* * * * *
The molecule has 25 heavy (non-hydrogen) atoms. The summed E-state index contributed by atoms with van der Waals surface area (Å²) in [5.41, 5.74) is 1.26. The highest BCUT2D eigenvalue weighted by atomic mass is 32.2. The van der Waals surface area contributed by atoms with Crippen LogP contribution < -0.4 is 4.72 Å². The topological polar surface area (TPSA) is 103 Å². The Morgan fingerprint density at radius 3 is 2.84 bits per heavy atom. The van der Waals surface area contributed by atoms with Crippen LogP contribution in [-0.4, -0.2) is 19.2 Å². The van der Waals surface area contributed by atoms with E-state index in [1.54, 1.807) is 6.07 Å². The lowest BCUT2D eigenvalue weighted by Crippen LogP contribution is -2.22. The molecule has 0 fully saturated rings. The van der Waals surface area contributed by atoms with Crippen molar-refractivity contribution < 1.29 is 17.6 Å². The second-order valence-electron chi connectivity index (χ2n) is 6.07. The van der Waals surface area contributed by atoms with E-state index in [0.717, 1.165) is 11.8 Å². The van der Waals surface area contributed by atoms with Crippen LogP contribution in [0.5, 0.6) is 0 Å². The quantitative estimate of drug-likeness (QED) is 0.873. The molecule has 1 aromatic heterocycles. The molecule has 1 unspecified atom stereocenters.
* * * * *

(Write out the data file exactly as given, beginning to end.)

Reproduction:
The molecule has 25 heavy (non-hydrogen) atoms. The summed E-state index contributed by atoms with van der Waals surface area (Å²) in [5.41, 5.74) is 1.26. The highest BCUT2D eigenvalue weighted by atomic mass is 32.2. The van der Waals surface area contributed by atoms with Crippen LogP contribution < -0.4 is 4.72 Å². The topological polar surface area (TPSA) is 103 Å². The Morgan fingerprint density at radius 3 is 2.84 bits per heavy atom. The van der Waals surface area contributed by atoms with Crippen LogP contribution in [-0.4, -0.2) is 19.2 Å². The van der Waals surface area contributed by atoms with E-state index in [1.54, 1.807) is 6.07 Å². The lowest BCUT2D eigenvalue weighted by Crippen LogP contribution is -2.22. The molecule has 0 fully saturated rings. The van der Waals surface area contributed by atoms with Crippen molar-refractivity contribution < 1.29 is 17.6 Å². The second-order valence-electron chi connectivity index (χ2n) is 6.07. The van der Waals surface area contributed by atoms with E-state index in [0.717, 1.165) is 11.8 Å². The van der Waals surface area contributed by atoms with Crippen LogP contribution in [0.5, 0.6) is 0 Å². The quantitative estimate of drug-likeness (QED) is 0.873. The molecule has 1 aromatic heterocycles. The molecule has 1 unspecified atom stereocenters.